You have to admire BlackBerry’s never-say-die pluck. This week the phone maker announced two new models and says to expect a total of four new phones this year.
There is remarkable in two ways:
First, troubled BlackBerry is throwing out daring, original phone designs at a time when other phone makers work off the same flat glass template1.
BlackBerry may as well experiment2 because…
Second, today BlackBerry accounts for just 0.4 percent of global phone sales. That’s down from 0.6 percent last year. Seven years ago it was the leading smartphone brand3.
The Leap phone announced this week has a five-inch screen and is all-touch. It’ll sell for about half the price of today’s premium phones. A lower-than-premium screen resolution will help keep the price down. Leap will be the only rectangular big-screen phone running the BlackBerry 10 software.
There’s also a phone with a slide-out keyboard. BlackBerry promises another with both a slide-out keyboard and a Samsung Galaxy S6-style curved screen.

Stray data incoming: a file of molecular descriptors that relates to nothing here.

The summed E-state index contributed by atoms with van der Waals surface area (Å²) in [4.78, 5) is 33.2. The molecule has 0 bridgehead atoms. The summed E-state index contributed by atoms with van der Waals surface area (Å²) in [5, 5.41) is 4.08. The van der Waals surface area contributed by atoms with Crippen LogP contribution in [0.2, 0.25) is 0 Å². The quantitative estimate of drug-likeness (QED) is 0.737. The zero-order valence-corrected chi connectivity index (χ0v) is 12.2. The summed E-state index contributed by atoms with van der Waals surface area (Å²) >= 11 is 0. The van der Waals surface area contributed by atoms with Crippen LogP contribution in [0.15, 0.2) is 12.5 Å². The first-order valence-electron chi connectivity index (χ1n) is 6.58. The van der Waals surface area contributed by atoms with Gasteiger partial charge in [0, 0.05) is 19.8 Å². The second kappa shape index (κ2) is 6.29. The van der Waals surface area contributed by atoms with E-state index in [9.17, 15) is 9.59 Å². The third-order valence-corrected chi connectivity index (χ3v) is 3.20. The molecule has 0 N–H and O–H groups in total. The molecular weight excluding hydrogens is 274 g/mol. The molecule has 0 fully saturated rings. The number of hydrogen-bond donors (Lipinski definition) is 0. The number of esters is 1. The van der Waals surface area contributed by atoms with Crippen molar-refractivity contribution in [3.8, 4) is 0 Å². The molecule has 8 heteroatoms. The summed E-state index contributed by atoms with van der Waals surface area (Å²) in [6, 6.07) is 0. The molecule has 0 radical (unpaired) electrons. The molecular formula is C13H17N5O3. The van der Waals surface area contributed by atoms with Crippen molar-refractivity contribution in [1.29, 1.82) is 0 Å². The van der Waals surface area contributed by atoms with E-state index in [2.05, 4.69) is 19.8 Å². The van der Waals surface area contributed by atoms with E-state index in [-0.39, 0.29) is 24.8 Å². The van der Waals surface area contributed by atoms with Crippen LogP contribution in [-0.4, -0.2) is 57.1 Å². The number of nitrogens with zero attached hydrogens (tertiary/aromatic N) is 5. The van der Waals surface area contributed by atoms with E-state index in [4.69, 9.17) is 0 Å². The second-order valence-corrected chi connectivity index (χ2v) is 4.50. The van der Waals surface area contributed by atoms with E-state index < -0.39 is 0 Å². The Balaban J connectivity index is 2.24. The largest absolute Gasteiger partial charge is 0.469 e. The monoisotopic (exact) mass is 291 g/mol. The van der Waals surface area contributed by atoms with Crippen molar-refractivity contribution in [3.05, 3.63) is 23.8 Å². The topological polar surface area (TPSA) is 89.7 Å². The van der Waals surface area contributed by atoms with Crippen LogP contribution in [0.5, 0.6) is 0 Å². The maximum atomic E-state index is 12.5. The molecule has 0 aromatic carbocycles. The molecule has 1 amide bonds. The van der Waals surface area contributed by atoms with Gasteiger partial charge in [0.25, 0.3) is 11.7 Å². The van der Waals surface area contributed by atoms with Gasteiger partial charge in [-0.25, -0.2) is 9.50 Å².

BlackBerry’s sales pitch continues to push the extra level of security that it says other phone makers can’t match.
Until now that message has mainly been for companies who see business benefits in keeping data from prying eyes. The latest pitch seems to target people worried about who can get at their private data.
If making and selling phones doesn’t work out, the company has a Plan B. There’s a wealth of software that it can sell to business users for whatever phones and tablets they use.
Waiting in the wings is the BlackBerry Experience Suite. This is a set of integrated apps that users and companies can buy either piece-by-piece or in bundles. The software runs on Android and iOS. BlackBerry Experience includes tools for communications, encryption and collaboration.
BlackBerry Experience will go on sale later this year. There are three main suites:
- Productivity, mainly about email and document management.
- Communication, real-time collaboration software.
- Security, tools to protect that data.
It’s a sensible strategy, pull out the parts of its offering that big companies still like and offer it to them in ways that may or may not include hardware.
Elsewhere there’s a cloud version of BlackBerry’s mobile device management software on the horizon.